An overview of some recent developments in the study of central auditory processes is presented. We describe findings from single cell physiologic studies that contribute to our understanding of central auditory function, the development of behavioral techniques permitting precise evaluation of hearing in animals, and the power and potential of integrative neurophysiologic-behavioral investigations in defining and analyzing central neural mechanisms that underlie normal perception and imperception. The influence of changes in intermodality attention on evoked activity of 25 cells of the auditory cortex is described and compared to effects of other attentional changes. A small but consistent increase in excitatory cell evoked discharge rate and a reduction in initial latency of response are shown to be correlated with a shift from a visual to an auditory task. In general, behavioral states ranging from sleep-waking to attention to a specific acoustic cue are shown to influence responsiveness of the auditory system and variability of response. Procedures are described for effective control of attentional factors and reduction of electrophysiologic variability. The contributions of these data and procedures to studies of the encoding of complex auditory signals and studies of neural mechanisms underlying such disorders as noise induced hearing loss are discussed.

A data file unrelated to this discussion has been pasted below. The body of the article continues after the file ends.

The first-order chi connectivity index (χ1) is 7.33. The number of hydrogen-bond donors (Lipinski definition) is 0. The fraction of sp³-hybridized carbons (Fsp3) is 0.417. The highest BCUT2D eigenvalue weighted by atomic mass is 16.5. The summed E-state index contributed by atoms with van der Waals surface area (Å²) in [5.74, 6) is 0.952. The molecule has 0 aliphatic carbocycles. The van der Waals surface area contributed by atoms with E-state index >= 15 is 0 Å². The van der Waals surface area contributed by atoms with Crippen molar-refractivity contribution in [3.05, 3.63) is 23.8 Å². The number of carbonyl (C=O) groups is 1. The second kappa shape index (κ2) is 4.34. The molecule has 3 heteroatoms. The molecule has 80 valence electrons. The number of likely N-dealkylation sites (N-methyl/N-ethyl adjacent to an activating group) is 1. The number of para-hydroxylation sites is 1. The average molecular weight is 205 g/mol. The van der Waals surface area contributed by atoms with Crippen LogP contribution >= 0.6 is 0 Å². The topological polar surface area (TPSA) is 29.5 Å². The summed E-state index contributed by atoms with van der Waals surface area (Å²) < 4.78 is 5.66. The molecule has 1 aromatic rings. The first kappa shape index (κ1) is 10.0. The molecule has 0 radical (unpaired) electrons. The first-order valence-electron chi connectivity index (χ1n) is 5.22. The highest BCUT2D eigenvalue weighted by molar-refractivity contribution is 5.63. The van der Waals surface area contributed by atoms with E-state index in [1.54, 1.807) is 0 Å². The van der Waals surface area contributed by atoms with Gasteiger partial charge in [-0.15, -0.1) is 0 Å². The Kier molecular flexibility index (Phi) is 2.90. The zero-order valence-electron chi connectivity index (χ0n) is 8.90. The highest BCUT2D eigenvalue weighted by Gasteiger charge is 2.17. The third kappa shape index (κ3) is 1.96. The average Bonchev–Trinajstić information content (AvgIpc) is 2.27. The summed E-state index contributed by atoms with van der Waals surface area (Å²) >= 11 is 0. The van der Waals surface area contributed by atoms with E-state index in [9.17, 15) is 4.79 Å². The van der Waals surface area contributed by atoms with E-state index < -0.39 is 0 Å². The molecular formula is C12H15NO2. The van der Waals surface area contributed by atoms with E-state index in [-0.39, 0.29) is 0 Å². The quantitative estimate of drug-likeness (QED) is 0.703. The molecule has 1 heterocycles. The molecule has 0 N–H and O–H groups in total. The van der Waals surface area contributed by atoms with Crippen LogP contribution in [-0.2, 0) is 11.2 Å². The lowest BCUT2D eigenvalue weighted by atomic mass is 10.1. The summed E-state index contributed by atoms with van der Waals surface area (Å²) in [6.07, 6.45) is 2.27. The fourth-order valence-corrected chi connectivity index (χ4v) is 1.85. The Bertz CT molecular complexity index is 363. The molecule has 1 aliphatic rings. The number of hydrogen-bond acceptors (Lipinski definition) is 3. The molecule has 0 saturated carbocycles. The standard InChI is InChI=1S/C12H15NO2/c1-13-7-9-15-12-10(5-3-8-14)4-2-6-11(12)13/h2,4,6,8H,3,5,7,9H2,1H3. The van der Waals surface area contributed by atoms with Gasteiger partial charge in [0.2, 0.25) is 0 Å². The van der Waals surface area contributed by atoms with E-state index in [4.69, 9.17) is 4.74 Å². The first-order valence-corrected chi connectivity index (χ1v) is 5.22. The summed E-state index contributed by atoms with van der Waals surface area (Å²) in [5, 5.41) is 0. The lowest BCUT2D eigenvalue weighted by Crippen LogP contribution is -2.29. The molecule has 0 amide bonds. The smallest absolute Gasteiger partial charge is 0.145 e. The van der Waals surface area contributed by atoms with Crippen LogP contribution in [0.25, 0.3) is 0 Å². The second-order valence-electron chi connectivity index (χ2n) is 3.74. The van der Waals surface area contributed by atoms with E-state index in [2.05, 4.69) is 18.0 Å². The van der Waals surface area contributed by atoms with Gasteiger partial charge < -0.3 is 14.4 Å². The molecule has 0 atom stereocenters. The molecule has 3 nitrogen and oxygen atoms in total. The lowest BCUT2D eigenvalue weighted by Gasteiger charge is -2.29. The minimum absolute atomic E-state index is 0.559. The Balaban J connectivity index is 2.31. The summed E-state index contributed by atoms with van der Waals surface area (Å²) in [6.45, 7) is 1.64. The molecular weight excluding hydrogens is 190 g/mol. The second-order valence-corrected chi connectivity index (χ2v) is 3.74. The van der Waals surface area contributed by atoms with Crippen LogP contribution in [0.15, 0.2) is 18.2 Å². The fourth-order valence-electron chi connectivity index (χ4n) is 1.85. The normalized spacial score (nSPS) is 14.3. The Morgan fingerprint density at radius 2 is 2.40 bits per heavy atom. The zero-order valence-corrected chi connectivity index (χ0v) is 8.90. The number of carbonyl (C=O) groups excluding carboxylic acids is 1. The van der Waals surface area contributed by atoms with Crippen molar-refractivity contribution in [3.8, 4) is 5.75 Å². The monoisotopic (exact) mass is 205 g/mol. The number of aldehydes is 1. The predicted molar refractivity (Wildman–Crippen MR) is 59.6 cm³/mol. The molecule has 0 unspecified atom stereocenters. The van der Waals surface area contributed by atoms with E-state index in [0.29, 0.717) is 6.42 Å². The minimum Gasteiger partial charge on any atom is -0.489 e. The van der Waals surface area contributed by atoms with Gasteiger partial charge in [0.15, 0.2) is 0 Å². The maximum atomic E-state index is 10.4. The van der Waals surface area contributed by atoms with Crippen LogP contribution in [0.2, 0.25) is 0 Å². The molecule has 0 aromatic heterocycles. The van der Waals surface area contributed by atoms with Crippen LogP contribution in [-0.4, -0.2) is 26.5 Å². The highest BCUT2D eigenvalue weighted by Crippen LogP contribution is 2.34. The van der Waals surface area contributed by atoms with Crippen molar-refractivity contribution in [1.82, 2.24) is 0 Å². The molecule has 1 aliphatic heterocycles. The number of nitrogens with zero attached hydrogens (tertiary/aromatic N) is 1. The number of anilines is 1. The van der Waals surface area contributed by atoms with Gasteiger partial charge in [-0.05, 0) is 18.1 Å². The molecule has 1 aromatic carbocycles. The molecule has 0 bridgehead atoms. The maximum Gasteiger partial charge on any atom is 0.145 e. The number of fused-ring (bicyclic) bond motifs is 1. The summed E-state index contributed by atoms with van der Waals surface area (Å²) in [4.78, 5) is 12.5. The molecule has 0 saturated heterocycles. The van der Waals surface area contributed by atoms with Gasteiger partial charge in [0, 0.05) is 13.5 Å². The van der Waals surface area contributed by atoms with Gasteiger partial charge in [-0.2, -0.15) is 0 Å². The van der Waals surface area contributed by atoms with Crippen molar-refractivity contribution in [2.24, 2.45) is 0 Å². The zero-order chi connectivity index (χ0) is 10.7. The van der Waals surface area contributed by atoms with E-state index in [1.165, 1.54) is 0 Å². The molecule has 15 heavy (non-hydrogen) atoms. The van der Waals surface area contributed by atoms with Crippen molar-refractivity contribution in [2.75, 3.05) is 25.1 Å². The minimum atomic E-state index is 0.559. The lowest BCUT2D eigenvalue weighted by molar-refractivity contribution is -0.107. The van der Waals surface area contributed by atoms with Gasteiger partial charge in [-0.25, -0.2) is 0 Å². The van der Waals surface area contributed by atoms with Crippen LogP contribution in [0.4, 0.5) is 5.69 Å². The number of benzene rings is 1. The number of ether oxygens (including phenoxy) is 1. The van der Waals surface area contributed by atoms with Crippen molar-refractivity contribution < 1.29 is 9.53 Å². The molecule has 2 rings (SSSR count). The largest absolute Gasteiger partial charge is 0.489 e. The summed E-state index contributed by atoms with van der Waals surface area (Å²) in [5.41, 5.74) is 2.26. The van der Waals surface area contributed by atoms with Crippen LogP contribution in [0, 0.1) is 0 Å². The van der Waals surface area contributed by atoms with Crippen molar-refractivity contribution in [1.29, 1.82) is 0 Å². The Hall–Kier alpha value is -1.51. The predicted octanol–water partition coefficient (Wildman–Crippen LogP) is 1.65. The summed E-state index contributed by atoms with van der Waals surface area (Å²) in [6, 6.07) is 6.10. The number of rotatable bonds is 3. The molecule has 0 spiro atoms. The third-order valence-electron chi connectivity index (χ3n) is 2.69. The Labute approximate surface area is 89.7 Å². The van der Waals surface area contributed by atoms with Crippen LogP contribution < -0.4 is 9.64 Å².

|Original language||English (US)|
|Number of pages||12|
|Journal||American Journal of Otolaryngology - Head and Neck Medicine and Surgery|
|Publication status||Published - 1980|
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